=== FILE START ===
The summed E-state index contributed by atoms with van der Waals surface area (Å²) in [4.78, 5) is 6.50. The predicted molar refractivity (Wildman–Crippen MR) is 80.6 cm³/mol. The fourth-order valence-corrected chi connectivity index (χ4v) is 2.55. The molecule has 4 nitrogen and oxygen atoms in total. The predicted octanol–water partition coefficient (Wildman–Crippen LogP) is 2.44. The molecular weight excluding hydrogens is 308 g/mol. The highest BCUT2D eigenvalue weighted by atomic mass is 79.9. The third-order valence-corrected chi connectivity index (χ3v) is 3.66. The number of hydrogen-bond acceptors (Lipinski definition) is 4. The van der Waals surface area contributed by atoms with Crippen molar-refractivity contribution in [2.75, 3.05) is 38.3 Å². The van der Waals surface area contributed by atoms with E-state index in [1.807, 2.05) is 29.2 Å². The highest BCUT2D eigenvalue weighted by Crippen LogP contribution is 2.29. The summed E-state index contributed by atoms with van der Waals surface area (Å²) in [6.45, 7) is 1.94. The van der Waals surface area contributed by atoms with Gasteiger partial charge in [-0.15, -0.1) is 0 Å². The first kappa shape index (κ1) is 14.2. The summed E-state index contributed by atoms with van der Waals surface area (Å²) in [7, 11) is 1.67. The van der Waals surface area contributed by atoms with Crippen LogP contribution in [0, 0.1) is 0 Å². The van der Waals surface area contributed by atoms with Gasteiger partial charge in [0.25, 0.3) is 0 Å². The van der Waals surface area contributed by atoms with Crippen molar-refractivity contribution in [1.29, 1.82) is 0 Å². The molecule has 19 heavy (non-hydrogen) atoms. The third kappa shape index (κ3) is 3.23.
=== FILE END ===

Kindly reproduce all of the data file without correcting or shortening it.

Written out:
The summed E-state index contributed by atoms with van der Waals surface area (Å²) in [4.78, 5) is 6.50. The predicted molar refractivity (Wildman–Crippen MR) is 80.6 cm³/mol. The fourth-order valence-corrected chi connectivity index (χ4v) is 2.55. The molecule has 4 nitrogen and oxygen atoms in total. The predicted octanol–water partition coefficient (Wildman–Crippen LogP) is 2.44. The molecular weight excluding hydrogens is 308 g/mol. The highest BCUT2D eigenvalue weighted by atomic mass is 79.9. The third-order valence-corrected chi connectivity index (χ3v) is 3.66. The number of hydrogen-bond acceptors (Lipinski definition) is 4. The van der Waals surface area contributed by atoms with Crippen molar-refractivity contribution in [2.75, 3.05) is 38.3 Å². The van der Waals surface area contributed by atoms with E-state index in [1.807, 2.05) is 29.2 Å². The highest BCUT2D eigenvalue weighted by Crippen LogP contribution is 2.29. The summed E-state index contributed by atoms with van der Waals surface area (Å²) in [6.45, 7) is 1.94. The van der Waals surface area contributed by atoms with Gasteiger partial charge in [-0.15, -0.1) is 0 Å². The first kappa shape index (κ1) is 14.2. The summed E-state index contributed by atoms with van der Waals surface area (Å²) in [7, 11) is 1.67. The van der Waals surface area contributed by atoms with Crippen LogP contribution in [0, 0.1) is 0 Å². The van der Waals surface area contributed by atoms with Gasteiger partial charge in [0.25, 0.3) is 0 Å². The van der Waals surface area contributed by atoms with Crippen molar-refractivity contribution in [1.29, 1.82) is 0 Å². The molecule has 19 heavy (non-hydrogen) atoms. The third kappa shape index (κ3) is 3.23.